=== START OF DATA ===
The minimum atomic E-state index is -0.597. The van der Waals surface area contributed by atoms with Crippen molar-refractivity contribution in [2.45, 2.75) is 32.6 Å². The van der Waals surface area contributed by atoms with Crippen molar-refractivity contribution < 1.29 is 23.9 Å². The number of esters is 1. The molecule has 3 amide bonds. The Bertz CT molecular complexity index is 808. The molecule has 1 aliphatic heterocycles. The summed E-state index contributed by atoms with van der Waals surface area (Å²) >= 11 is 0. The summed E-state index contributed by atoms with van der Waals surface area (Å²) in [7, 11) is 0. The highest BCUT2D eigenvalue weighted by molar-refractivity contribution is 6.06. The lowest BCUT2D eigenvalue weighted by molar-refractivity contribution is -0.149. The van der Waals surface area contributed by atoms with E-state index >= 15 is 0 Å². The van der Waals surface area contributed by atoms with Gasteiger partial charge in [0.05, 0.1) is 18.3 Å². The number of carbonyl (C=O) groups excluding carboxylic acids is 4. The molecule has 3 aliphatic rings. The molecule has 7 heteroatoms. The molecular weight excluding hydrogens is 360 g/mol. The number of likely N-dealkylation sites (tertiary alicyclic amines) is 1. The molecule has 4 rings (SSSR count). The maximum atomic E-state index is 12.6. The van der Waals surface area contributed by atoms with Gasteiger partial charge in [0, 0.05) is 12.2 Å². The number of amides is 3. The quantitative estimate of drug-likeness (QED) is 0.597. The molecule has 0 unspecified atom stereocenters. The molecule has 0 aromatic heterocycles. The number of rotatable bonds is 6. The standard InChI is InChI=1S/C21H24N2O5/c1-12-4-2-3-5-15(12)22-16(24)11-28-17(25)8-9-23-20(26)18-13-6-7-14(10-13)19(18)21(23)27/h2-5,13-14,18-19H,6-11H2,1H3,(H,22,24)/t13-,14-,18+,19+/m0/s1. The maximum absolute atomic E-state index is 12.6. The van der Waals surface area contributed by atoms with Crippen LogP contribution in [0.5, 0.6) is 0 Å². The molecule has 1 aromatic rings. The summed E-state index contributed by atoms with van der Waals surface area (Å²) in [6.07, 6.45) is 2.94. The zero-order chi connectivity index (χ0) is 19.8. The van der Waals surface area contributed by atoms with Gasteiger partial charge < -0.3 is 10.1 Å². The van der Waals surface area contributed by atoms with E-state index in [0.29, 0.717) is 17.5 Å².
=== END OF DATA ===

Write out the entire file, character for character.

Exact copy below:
The minimum atomic E-state index is -0.597. The van der Waals surface area contributed by atoms with Crippen molar-refractivity contribution in [2.45, 2.75) is 32.6 Å². The van der Waals surface area contributed by atoms with Crippen molar-refractivity contribution < 1.29 is 23.9 Å². The number of esters is 1. The molecule has 3 amide bonds. The Bertz CT molecular complexity index is 808. The molecule has 1 aliphatic heterocycles. The summed E-state index contributed by atoms with van der Waals surface area (Å²) >= 11 is 0. The summed E-state index contributed by atoms with van der Waals surface area (Å²) in [7, 11) is 0. The highest BCUT2D eigenvalue weighted by molar-refractivity contribution is 6.06. The lowest BCUT2D eigenvalue weighted by molar-refractivity contribution is -0.149. The van der Waals surface area contributed by atoms with E-state index >= 15 is 0 Å². The van der Waals surface area contributed by atoms with Gasteiger partial charge in [0.05, 0.1) is 18.3 Å². The number of carbonyl (C=O) groups excluding carboxylic acids is 4. The molecule has 3 aliphatic rings. The molecule has 7 heteroatoms. The molecular weight excluding hydrogens is 360 g/mol. The number of likely N-dealkylation sites (tertiary alicyclic amines) is 1. The molecule has 4 rings (SSSR count). The maximum atomic E-state index is 12.6. The van der Waals surface area contributed by atoms with Gasteiger partial charge in [0, 0.05) is 12.2 Å². The number of amides is 3. The quantitative estimate of drug-likeness (QED) is 0.597. The molecule has 0 unspecified atom stereocenters. The molecule has 0 aromatic heterocycles. The number of rotatable bonds is 6. The standard InChI is InChI=1S/C21H24N2O5/c1-12-4-2-3-5-15(12)22-16(24)11-28-17(25)8-9-23-20(26)18-13-6-7-14(10-13)19(18)21(23)27/h2-5,13-14,18-19H,6-11H2,1H3,(H,22,24)/t13-,14-,18+,19+/m0/s1. The maximum absolute atomic E-state index is 12.6. The van der Waals surface area contributed by atoms with Crippen LogP contribution in [0.5, 0.6) is 0 Å². The molecule has 1 aromatic rings. The summed E-state index contributed by atoms with van der Waals surface area (Å²) in [6.07, 6.45) is 2.94. The zero-order chi connectivity index (χ0) is 19.8. The van der Waals surface area contributed by atoms with Gasteiger partial charge < -0.3 is 10.1 Å². The van der Waals surface area contributed by atoms with E-state index in [0.29, 0.717) is 17.5 Å².